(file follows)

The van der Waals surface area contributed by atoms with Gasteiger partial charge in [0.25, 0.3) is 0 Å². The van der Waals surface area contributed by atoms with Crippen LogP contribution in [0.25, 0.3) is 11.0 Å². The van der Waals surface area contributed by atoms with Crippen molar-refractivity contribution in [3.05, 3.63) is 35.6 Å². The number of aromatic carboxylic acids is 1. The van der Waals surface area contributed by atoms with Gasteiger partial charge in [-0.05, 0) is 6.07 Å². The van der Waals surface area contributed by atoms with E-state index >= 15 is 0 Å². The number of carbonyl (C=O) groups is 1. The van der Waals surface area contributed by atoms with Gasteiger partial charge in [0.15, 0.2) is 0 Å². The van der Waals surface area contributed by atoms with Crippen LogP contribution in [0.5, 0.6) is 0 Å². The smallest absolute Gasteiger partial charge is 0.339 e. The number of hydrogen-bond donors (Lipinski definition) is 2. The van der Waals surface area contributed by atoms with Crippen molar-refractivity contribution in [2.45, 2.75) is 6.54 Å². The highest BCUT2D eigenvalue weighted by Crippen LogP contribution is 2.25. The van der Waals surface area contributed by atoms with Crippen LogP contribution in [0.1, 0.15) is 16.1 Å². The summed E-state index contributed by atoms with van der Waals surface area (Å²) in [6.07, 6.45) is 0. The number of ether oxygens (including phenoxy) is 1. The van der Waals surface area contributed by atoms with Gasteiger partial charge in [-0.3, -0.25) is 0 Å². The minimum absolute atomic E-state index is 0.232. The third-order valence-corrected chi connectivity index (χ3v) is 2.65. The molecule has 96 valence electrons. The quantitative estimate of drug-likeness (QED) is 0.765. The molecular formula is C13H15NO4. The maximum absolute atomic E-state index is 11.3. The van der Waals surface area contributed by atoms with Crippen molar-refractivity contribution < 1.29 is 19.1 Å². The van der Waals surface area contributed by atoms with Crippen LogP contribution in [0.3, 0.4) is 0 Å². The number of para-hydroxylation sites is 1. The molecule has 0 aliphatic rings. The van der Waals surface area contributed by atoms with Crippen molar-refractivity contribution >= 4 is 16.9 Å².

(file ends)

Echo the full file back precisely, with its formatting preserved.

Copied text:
The van der Waals surface area contributed by atoms with Gasteiger partial charge in [0.25, 0.3) is 0 Å². The van der Waals surface area contributed by atoms with Crippen LogP contribution in [0.25, 0.3) is 11.0 Å². The van der Waals surface area contributed by atoms with Crippen molar-refractivity contribution in [3.05, 3.63) is 35.6 Å². The number of aromatic carboxylic acids is 1. The van der Waals surface area contributed by atoms with Gasteiger partial charge in [-0.05, 0) is 6.07 Å². The van der Waals surface area contributed by atoms with E-state index >= 15 is 0 Å². The number of carbonyl (C=O) groups is 1. The van der Waals surface area contributed by atoms with Gasteiger partial charge in [0.15, 0.2) is 0 Å². The van der Waals surface area contributed by atoms with Crippen LogP contribution in [0.5, 0.6) is 0 Å². The smallest absolute Gasteiger partial charge is 0.339 e. The number of hydrogen-bond donors (Lipinski definition) is 2. The van der Waals surface area contributed by atoms with Crippen molar-refractivity contribution in [2.45, 2.75) is 6.54 Å². The highest BCUT2D eigenvalue weighted by Crippen LogP contribution is 2.25. The van der Waals surface area contributed by atoms with Crippen LogP contribution in [0.1, 0.15) is 16.1 Å². The summed E-state index contributed by atoms with van der Waals surface area (Å²) in [6.07, 6.45) is 0. The number of ether oxygens (including phenoxy) is 1. The van der Waals surface area contributed by atoms with Gasteiger partial charge in [-0.3, -0.25) is 0 Å². The minimum absolute atomic E-state index is 0.232. The third-order valence-corrected chi connectivity index (χ3v) is 2.65. The molecule has 96 valence electrons. The quantitative estimate of drug-likeness (QED) is 0.765. The molecular formula is C13H15NO4. The maximum absolute atomic E-state index is 11.3. The van der Waals surface area contributed by atoms with Crippen molar-refractivity contribution < 1.29 is 19.1 Å². The van der Waals surface area contributed by atoms with Crippen LogP contribution in [0.3, 0.4) is 0 Å². The number of para-hydroxylation sites is 1. The molecule has 0 aliphatic rings. The van der Waals surface area contributed by atoms with Crippen molar-refractivity contribution >= 4 is 16.9 Å².